Elon's president joins nearly 600 college leaders in signing a letter to the Secretary of Homeland Security from the American Council on Education
Elon University President Leo M. Lambert is among 598 college and university presidents who have signed a letter sent by the American Council on Education (ACE) to Homeland Security Secretary John F. Kelly regarding concerns about the recent Executive Order related to immigration issues. In addition to ACE, the letter is backed by the American Association of Community Colleges, the American Association of State Colleges and Universities, the Association of American Universities, the Association of Public and Land-grant Universities, the National Association of Independent Colleges and Universities, and other higher education associations. The letter was released on Friday, Feb. 3.
The text of the letter signed by President Lambert is as follows:
The Honorable John F. Kelly
Secretary of Homeland Security
Dear Secretary Kelly:
Congratulations on your confirmation as Secretary of Homeland Security. You have inherited a wide array of challenges, central among them immigration and the protection of our nation.
Our colleges and universities have been partners with the Department of Homeland Security in protecting our country since the agency’s creation. We are committed to continuing this important collaboration. It is in that spirit that we write to express our concerns about the Jan. 27, 2017 executive order and wish to set forth principles concerning the role of international students, faculty, researchers and staff on our campuses.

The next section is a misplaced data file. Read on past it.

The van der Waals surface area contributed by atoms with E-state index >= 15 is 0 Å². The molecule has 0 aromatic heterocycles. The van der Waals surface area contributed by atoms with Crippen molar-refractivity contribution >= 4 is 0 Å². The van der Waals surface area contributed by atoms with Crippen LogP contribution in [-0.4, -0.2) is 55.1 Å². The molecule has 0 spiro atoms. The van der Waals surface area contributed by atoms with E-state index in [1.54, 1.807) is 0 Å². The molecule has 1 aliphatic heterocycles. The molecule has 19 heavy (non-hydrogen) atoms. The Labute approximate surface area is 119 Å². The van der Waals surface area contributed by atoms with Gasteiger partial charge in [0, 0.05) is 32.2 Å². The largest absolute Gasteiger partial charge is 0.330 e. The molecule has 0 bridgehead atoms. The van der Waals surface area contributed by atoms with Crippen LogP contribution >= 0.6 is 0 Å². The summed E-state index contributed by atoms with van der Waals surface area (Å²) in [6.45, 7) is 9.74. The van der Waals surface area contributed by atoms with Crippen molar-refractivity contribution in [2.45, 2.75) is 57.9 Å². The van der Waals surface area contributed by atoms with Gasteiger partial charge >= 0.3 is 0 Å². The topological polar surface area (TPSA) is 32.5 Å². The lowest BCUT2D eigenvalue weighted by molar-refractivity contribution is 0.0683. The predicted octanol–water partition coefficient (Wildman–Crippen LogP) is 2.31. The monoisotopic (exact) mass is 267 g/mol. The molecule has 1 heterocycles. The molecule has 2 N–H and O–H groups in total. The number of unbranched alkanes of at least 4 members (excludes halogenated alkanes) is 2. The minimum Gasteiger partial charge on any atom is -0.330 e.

We take seriously the need to safeguard our nation and also the need for the United States to remain the destination of choice for the world’s best and brightest students, faculty, and scholars. International exchange is a core value and strength of American higher education. Moreover, our nation’s welcoming stance to scholars and scientists has benefited the U.S. through goodwill and a long history of scientific and technological advances that have been essential to the economic growth our country has experienced for decades. When they return home they are ambassadors for American values, democracy and the free market.
Our nation can only maintain its global scientific and economic leadership position if it encourages those talented people to come here to study and work. America is the greatest magnet for talented people from around the world and it must remain so.
We are confident that our nation can craft policies that secure us from those who wish to harm us, while welcoming those who seek to study, conduct research and scholarship, and contribute their knowledge and talents to our country. We look forward to building on our partnership with the Department to address these important issues.
On Tuesday, Jan. 31, ACE was among 47 higher education organizations that sent a letter to Secretary Kelly offering assistance with the challenges the Homeland Security Department faces in connection with international students, faculty and scholars at U.S. institutions of higher education.
The letter notes that the roughly one million international students that attend U.S. colleges and universities add to this country’s intellectual and cultural vibrancy, and they also yield an estimated economic impact of $32.8 billion and support 400,000 U.S. jobs, according to recent estimates. It adds that international students, faculty and scholars have served America well throughout the nation’s history and enrich campuses and the country with their talents and skills.